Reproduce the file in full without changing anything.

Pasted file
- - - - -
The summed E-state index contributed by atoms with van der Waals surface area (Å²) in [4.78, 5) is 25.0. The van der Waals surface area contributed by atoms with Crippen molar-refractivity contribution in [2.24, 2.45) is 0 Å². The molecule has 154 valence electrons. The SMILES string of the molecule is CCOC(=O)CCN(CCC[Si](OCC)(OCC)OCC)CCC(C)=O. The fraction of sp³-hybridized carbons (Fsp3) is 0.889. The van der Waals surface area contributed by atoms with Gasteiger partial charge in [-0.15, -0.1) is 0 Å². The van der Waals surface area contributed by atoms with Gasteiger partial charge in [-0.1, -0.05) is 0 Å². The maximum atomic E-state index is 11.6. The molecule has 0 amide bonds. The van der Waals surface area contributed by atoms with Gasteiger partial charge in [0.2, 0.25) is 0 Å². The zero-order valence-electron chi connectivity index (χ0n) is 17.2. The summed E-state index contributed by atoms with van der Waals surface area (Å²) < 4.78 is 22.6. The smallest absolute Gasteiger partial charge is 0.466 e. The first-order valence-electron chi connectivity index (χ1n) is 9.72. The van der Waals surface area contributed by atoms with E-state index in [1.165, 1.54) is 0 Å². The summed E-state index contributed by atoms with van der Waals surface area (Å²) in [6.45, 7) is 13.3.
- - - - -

The summed E-state index contributed by atoms with van der Waals surface area (Å²) in [4.78, 5) is 25.0. The van der Waals surface area contributed by atoms with Crippen molar-refractivity contribution in [2.24, 2.45) is 0 Å². The molecule has 154 valence electrons. The SMILES string of the molecule is CCOC(=O)CCN(CCC[Si](OCC)(OCC)OCC)CCC(C)=O. The fraction of sp³-hybridized carbons (Fsp3) is 0.889. The van der Waals surface area contributed by atoms with Gasteiger partial charge in [-0.15, -0.1) is 0 Å². The van der Waals surface area contributed by atoms with Gasteiger partial charge in [-0.1, -0.05) is 0 Å². The maximum atomic E-state index is 11.6. The molecule has 0 amide bonds. The van der Waals surface area contributed by atoms with Gasteiger partial charge in [0.2, 0.25) is 0 Å². The zero-order valence-electron chi connectivity index (χ0n) is 17.2. The summed E-state index contributed by atoms with van der Waals surface area (Å²) < 4.78 is 22.6. The smallest absolute Gasteiger partial charge is 0.466 e. The first-order valence-electron chi connectivity index (χ1n) is 9.72. The van der Waals surface area contributed by atoms with E-state index in [1.165, 1.54) is 0 Å². The summed E-state index contributed by atoms with van der Waals surface area (Å²) in [6.45, 7) is 13.3.